Recent Trends in Shareholder Class Actions: Filings Return to 2005 Levels as Subprime Cases Take Off; Average Settlements Hit New High

Fri Dec 21 15:24:38 EST 2007
By Dr. Stephanie Plancich and Svetlana Starykh et al.

The 18-month decline in shareholder class action filings has definitively reversed course, with 2007 federal filings projected to increase by 58% compared to the previous year, according to this newly released edition of NERA's semi-annual study. Co-authored by Vice President Dr. Stephanie Plancich and Senior Consultant Svetlana Starykh with former NERA Consultant Brian Saxton, the study draws from more than 15 years of NERA research on case filings and settlements in shareholder class actions, and includes data through 15 December 2007.

The latest edition projects that there will be 207 federal filings by year end, following just 131 filings in 2006. Despite widespread speculation that filings would continue to decline, the trend has reversed course and filings are back up to 2005 levels, as NERA predicted in its mid-year review of filings from January through June 2007.

The sharp increase in filings has been driven in part by litigation related to subprime lending. As of 15 December, 38 subprime shareholder class actions had been filed in 2007. Subprime lending does not explain the entire trend, however: standard federal filings excluding subprime or options backdating cases also increased nearly 40% from 2006 to 2007.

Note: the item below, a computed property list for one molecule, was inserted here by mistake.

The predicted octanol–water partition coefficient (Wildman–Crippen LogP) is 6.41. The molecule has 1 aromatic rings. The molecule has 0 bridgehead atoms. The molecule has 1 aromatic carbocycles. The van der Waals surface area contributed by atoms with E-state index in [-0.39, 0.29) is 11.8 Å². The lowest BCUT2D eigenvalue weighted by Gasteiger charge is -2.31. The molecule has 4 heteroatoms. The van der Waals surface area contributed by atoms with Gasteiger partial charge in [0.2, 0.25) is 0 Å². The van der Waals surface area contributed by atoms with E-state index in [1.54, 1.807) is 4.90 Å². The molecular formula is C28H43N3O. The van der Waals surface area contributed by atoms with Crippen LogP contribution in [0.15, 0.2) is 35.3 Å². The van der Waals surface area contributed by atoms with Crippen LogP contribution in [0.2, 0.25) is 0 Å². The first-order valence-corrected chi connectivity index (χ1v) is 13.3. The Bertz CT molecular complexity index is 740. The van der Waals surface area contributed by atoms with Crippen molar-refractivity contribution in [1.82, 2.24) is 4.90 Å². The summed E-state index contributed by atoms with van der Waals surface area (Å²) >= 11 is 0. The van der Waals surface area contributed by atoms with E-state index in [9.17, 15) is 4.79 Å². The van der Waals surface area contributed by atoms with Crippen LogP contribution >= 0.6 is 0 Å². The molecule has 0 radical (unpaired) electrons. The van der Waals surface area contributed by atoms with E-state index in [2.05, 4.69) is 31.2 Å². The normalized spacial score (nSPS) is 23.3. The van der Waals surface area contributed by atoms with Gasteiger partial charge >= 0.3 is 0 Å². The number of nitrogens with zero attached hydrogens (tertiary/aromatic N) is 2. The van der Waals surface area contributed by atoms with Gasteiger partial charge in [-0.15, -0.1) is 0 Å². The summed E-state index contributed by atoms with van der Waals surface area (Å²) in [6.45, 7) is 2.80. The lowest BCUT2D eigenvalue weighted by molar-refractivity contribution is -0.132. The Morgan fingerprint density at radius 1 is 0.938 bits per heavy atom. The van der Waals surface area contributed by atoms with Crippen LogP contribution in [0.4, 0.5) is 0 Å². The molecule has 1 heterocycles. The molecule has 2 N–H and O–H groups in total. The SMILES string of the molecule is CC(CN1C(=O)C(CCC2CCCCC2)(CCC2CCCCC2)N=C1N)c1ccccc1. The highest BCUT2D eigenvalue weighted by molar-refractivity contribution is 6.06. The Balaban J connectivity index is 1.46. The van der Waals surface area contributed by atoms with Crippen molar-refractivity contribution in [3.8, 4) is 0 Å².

The authors report that average settlements have also spiked this year, continuing an overall upward trend over the past five years. Still, 2007 marked a notable increase: the average settlement paid to resolve a shareholder class action case in 2007 was $33.2 million, up nearly 50% from 2006. The median settlement also reached a new high in 2007, at just under $10 million.

Looking ahead to 2008, the authors' findings suggest that market conditions indicate that filings are likely to remain high. Because subprime lending cases are already springing up across several Federal Circuits, and as the crisis in the credit markets continues to deepen and the market for subprime mortgages continues to suffer accordingly, more litigation is likely to follow.